For football fanatics all over the country, the golden days of fall have the power to arouse feelings of fellowship, camaraderie and sentimentality in the name of love of the game. Football season means heightened emotions and potential disappointment. Devoted fans and fantasy players enjoy watching and interacting with games on many levels, from season ticket holders to football parties to heated group message feeds. For those in recovery, however, the football season comes with its own unique set of triggers.
Football games and relapse triggers
Tailgates with friends and family before games typically involve plenty of food and lots of alcohol. While this is a source of merriment for many people, these events can be surpassingly trying for anyone recovering from addiction.
If you are attending a game in person, you are tempted by each food stand and vendor walking through calling out beer names. Alcohol advertisements seem to appear on every sign, at every turn. Understandably, this can be extremely triggering for someone in any stage of recovery but particularly those in the early stages.
Perhaps you forgo watching the game in person and choose to partake in a televised celebration instead. While this may seem like a safer option, watching the game from a bar or restaurant can be equally problematic to the recovering addict. Fellow fans and friends may offer free drinks when touchdowns are scored, which can be hard to resist. The smell of beer and cigarettes may be wafting through the room as cheers erupt, becoming unbearable.
Even if you choose to watch the game from home, you may experience triggers caused by alcohol commercials scattered throughout the game. All that to say, football season presents a real challenge for dedicated fans who are striving to remain clean through the fall and winter months.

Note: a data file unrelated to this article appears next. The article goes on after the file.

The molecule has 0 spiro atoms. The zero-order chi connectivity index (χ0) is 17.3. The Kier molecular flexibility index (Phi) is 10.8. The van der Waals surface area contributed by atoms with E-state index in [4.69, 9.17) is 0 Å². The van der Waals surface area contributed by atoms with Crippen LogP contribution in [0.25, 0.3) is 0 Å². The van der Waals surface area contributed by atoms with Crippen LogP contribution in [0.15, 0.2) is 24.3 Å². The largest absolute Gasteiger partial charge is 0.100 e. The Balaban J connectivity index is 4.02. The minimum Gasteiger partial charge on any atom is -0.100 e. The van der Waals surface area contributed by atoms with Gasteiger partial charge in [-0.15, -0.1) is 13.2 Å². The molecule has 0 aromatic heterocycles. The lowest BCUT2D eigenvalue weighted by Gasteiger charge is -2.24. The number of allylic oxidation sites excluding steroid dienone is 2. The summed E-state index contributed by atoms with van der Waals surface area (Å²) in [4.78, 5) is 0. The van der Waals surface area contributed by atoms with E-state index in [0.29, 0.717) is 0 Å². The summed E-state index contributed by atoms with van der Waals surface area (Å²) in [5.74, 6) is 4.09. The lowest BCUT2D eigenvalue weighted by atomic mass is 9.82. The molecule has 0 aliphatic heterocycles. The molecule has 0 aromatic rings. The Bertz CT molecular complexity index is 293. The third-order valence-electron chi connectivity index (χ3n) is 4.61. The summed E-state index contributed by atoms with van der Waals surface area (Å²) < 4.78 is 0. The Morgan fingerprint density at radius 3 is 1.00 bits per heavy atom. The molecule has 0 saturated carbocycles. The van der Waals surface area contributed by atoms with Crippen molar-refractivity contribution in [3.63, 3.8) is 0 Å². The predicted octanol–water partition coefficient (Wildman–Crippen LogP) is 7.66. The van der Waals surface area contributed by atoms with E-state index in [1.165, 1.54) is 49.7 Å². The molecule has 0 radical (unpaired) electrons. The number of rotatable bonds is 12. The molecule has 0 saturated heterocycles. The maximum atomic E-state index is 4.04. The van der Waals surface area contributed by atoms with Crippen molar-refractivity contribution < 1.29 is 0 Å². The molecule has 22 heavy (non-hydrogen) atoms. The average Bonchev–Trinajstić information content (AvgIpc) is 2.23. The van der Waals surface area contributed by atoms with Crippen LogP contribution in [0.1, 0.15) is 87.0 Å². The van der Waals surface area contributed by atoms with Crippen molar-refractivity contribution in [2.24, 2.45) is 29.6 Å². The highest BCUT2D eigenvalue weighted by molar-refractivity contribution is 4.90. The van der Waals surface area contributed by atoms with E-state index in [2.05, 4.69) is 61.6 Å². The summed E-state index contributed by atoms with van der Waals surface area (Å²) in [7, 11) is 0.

This poses the question: What can you do to stay sober in the midst of such challenges? Give up your love of football? That doesn’t seem like a desirable or realistic option. We have good news. While you may have to celebrate the boys of fall differently, you don’t have to give up on your favorite sport. Follow these suggestions to maintain your social life by integrating your love of football and your newfound sobriety.
1. Use the buddy system
You are most likely not the only person in recovery who has a strong love of football. Ask around at your AA or NA meetings and see if there’s anyone else (or a group of people) who would be willing to go to a game with you. Even friends who are not in recovery may be open to sharing this experience with you by being your sober buddy. Ask someone you trust and enjoy the game!
2. Strategize about the setting
One way to maintain sobriety this football season is to avoid spectating the game in a place that exclusively serves alcohol. Catching the game from a bar means that the two primary activities entail: 1) watching the game and 2) drinking. Instead, try watching the game from a restaurant or a friend’s house. This setting provides a greater variety of activity and food options. If do choose to go out to a bar or restaurant, remember to bring a friend who is committed to staying sober with you.
3. Set boundaries with friends and ask them to hold you accountable
If you plan to watch the game from a restaurant or friend’s house, speak with them beforehand about being in recovery and your goals for this event. Explain to them that you cannot drink any alcohol, and inquire whether they would be open to forgoing alcohol at the party altogether. If they do decide to serve alcohol, ask that they refrain from offering you any alcoholic drinks.
Ask friends to hold you accountable by bringing up the topic to you if they notice you drinking alcohol. Create a safe dialogue that you both agree upon in the event that they do see you drinking; this will help them feel comfortable in approaching you to interrupt the behavior.
Get help: make a game plan
Football season is underway and teams are working hard each week to secure wins on the weekend. Let this football season be a source of pride and victory for you, too. If you are interested in speaking with a counselor to identify a more personalized game plan, call Rehab After Work today at 610-644-6464.